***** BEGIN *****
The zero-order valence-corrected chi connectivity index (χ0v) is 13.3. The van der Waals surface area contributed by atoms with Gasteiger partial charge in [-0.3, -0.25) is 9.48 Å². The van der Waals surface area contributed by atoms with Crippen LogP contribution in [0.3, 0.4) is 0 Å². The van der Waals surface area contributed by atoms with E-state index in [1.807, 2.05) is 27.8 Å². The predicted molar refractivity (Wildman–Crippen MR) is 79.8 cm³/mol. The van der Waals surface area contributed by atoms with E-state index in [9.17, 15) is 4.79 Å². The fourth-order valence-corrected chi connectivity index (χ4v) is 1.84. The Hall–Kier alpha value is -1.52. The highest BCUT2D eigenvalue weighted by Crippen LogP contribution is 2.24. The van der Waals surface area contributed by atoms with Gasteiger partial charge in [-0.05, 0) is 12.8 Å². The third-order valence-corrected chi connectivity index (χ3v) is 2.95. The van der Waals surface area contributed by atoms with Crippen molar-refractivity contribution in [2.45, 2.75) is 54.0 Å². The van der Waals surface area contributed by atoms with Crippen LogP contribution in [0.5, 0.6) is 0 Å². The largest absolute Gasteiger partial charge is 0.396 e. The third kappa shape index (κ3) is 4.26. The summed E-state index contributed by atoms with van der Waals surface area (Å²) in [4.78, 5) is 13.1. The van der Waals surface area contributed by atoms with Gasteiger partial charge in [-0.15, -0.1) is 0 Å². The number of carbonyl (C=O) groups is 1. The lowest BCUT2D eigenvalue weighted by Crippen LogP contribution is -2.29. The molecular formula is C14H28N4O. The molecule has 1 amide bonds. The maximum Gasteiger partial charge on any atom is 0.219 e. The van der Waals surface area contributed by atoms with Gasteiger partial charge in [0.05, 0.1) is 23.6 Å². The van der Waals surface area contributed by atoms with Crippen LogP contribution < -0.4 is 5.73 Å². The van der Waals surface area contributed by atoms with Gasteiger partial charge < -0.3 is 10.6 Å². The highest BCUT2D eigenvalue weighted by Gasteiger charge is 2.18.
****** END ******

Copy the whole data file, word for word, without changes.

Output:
The zero-order valence-corrected chi connectivity index (χ0v) is 13.3. The van der Waals surface area contributed by atoms with Gasteiger partial charge in [-0.3, -0.25) is 9.48 Å². The van der Waals surface area contributed by atoms with Crippen LogP contribution in [0.3, 0.4) is 0 Å². The van der Waals surface area contributed by atoms with E-state index in [1.807, 2.05) is 27.8 Å². The predicted molar refractivity (Wildman–Crippen MR) is 79.8 cm³/mol. The van der Waals surface area contributed by atoms with E-state index in [9.17, 15) is 4.79 Å². The fourth-order valence-corrected chi connectivity index (χ4v) is 1.84. The Hall–Kier alpha value is -1.52. The highest BCUT2D eigenvalue weighted by Crippen LogP contribution is 2.24. The van der Waals surface area contributed by atoms with Gasteiger partial charge in [-0.05, 0) is 12.8 Å². The third-order valence-corrected chi connectivity index (χ3v) is 2.95. The van der Waals surface area contributed by atoms with Crippen molar-refractivity contribution in [2.45, 2.75) is 54.0 Å². The van der Waals surface area contributed by atoms with Crippen LogP contribution in [0.5, 0.6) is 0 Å². The largest absolute Gasteiger partial charge is 0.396 e. The third kappa shape index (κ3) is 4.26. The summed E-state index contributed by atoms with van der Waals surface area (Å²) in [4.78, 5) is 13.1. The van der Waals surface area contributed by atoms with Gasteiger partial charge in [-0.15, -0.1) is 0 Å². The number of carbonyl (C=O) groups is 1. The lowest BCUT2D eigenvalue weighted by Crippen LogP contribution is -2.29. The molecular formula is C14H28N4O. The molecule has 1 amide bonds. The maximum Gasteiger partial charge on any atom is 0.219 e. The van der Waals surface area contributed by atoms with Gasteiger partial charge in [0.05, 0.1) is 23.6 Å². The van der Waals surface area contributed by atoms with Crippen LogP contribution < -0.4 is 5.73 Å². The van der Waals surface area contributed by atoms with Gasteiger partial charge < -0.3 is 10.6 Å². The highest BCUT2D eigenvalue weighted by Gasteiger charge is 2.18.